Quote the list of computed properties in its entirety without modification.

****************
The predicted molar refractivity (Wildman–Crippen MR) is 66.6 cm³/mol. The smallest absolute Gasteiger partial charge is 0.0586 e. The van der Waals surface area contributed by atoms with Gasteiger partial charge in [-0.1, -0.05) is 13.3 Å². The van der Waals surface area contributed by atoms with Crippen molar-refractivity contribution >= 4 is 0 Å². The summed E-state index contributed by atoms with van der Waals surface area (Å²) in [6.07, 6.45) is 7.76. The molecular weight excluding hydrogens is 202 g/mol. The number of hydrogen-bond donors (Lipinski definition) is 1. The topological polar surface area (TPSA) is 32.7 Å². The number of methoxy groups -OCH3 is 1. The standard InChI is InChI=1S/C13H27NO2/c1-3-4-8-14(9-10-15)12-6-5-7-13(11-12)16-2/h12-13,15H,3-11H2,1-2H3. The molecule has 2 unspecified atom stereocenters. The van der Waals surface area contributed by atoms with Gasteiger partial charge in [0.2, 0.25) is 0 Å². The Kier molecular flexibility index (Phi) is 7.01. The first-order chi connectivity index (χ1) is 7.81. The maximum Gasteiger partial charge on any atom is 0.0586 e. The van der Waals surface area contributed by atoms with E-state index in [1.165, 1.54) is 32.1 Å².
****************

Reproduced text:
The predicted molar refractivity (Wildman–Crippen MR) is 66.6 cm³/mol. The smallest absolute Gasteiger partial charge is 0.0586 e. The van der Waals surface area contributed by atoms with Gasteiger partial charge in [-0.1, -0.05) is 13.3 Å². The van der Waals surface area contributed by atoms with Crippen molar-refractivity contribution >= 4 is 0 Å². The summed E-state index contributed by atoms with van der Waals surface area (Å²) in [6.07, 6.45) is 7.76. The molecular weight excluding hydrogens is 202 g/mol. The number of hydrogen-bond donors (Lipinski definition) is 1. The topological polar surface area (TPSA) is 32.7 Å². The number of methoxy groups -OCH3 is 1. The standard InChI is InChI=1S/C13H27NO2/c1-3-4-8-14(9-10-15)12-6-5-7-13(11-12)16-2/h12-13,15H,3-11H2,1-2H3. The molecule has 2 unspecified atom stereocenters. The van der Waals surface area contributed by atoms with Gasteiger partial charge in [0.2, 0.25) is 0 Å². The Kier molecular flexibility index (Phi) is 7.01. The first-order chi connectivity index (χ1) is 7.81. The maximum Gasteiger partial charge on any atom is 0.0586 e. The van der Waals surface area contributed by atoms with E-state index in [1.165, 1.54) is 32.1 Å².